Blockchain-based property records startup Ubitquity will present as a finalist in the Smart Dubai Office Blockchain Challenge on 29-30th May. The platform is also actively participating in a pilot with the land records bureau in Brazil.
The inaugural two-day Dubai program involves a pitch competition to investors and public/private institutions. There’s a $20,000 USD price for first place, and $15K and $10K for second and third place. Most importantly, winners get the chance to actually implement the platform in Dubai for 2020.
Ubitquity is a Colu-based platform that uses marked tokens on the Bitcoin blockchain to track and secure property deeds and land records. Their current platform is available as an alpha version. As well as the Brazil project, Ubitquity says it’s working with several other “stealth” clients.
Ubitquity can also serve clients with requirements for Hyperledger and Ethereum — which it supports with its platform via the Colu API stack.
Ubitquity LLC founder and president Nathan Wosnack said the platform offers greater accuracy and immutability to property ownership data for governments anywhere.
“Our involvement in the challenge will demonstrate to the judges and the government of Dubai the power and benefits of using blockchain-powered recordkeeping with Ubitquity,”
The Dubai event aims to showcase concepts that could position the emirate as a pioneer in several emerging technologies, including blockchain. Organizer Smart Dubai Office aims to “deliver efficient, seamless, safe and impactful city experiences” for all residents and visitors.
Wosnack gave Bitsonline some more in-depth details about Ubitquity’s platform and purpose. He said the company deliberately chose open, established networks like Colu on Bitcoin and Ethereum for a good reason.
“We strongly believe that the incentivized consensus model is by far the most secure and reliable so we prefer open blockchains, bitcoin in particular for its maturity and simplicity (and most secure and tried/tested/true public distributed ledger).”
“However we’re 100 percent compatible with Ethereum, Hyperledger, and MultiChain in an effort to remain fully blockchain-agnostic (the Colu stack that we use is already interoperable with UTXO based blockchains). But Bitcoin is our preference.”
For its Brazil pilot, Ubitquity is dealing with a land records office that wants to move away from paper-based records and increase transparency. It’s also designed to protect against ownership disputes.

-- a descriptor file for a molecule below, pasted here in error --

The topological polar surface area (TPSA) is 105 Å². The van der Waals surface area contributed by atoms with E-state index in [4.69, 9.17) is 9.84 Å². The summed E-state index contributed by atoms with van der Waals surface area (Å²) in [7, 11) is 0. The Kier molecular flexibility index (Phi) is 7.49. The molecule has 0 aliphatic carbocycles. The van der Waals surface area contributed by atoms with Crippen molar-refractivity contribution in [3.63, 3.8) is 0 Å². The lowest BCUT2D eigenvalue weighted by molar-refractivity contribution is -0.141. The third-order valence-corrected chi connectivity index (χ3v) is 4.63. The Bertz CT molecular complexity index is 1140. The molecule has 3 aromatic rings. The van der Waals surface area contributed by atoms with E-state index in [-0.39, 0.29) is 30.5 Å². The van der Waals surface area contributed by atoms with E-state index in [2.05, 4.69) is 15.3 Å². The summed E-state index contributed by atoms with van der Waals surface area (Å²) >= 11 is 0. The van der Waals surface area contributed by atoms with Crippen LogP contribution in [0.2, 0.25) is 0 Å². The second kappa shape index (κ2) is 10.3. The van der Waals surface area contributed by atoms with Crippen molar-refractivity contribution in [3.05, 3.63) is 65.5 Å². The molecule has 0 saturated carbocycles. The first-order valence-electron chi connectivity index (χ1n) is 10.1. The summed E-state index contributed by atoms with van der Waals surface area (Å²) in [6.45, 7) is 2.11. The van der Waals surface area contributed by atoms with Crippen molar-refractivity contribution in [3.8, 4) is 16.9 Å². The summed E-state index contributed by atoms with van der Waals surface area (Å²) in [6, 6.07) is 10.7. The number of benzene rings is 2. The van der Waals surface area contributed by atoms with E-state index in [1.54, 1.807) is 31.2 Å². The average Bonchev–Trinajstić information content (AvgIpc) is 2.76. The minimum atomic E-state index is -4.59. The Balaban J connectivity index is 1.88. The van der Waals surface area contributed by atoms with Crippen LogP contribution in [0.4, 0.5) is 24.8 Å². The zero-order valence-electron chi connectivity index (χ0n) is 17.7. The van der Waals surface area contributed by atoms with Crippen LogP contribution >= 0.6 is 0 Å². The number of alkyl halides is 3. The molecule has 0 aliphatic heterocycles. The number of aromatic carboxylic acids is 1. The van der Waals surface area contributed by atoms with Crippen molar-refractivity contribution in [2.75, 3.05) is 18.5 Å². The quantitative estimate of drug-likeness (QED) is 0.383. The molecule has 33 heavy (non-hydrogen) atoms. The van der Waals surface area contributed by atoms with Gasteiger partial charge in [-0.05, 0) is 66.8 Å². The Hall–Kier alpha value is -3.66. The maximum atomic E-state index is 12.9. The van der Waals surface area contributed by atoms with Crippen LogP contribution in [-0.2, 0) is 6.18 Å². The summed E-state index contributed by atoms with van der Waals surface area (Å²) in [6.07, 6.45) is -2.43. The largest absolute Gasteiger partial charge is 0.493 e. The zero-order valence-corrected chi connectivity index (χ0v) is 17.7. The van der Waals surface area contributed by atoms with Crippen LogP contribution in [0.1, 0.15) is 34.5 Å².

Proponents say blockchains could secure property records by creating a clear trail of ownership, and further protecting against fraud and corruption. However one criticism often leveled against such projects is the need to still rely on a legal enforcement mechanism to retain possession of physical property.
Or in other words, what happens if a corrupt local administration/gangster still decides to seize your land? How does a blockchain prevent that?
“Ultimately, nothing can protect against a group of armed people taking land from one another,” Wosnack continued. “We’re a software startup, not the Roman Legion. What we can do, however, is prevent them from altering the property records. There will always be a ‘paper trail, which is quite useful in itself. It can be a deterrent, a way to rectify the situation, perhaps even a way to expose the corruption.”
Ubitquity first launched as an LLC in September 2015. In true blockchain startup fashion, it is Delaware-registered with a decentralized team — staff are located throughout western Canada (Vancouver) and eastern United States.
As well as its Brazil project, Ubitquity has demonstrated its platform by recording the first blockchain-recorded property ownership transfer in Norfolk, Virginia. It markets the platform on a software as a service (SaaS) basis.
Presenting as a finalist the Dubai event will no doubt raise Ubitquity’s profile. Should it win a place, it’ll have the chance to try its platform on one of the world’s most prominent and glittering cities.
Do you think blockchain property deeds are a good idea? Let’s hear your thoughts.
Images via Ubitquity, Pixabay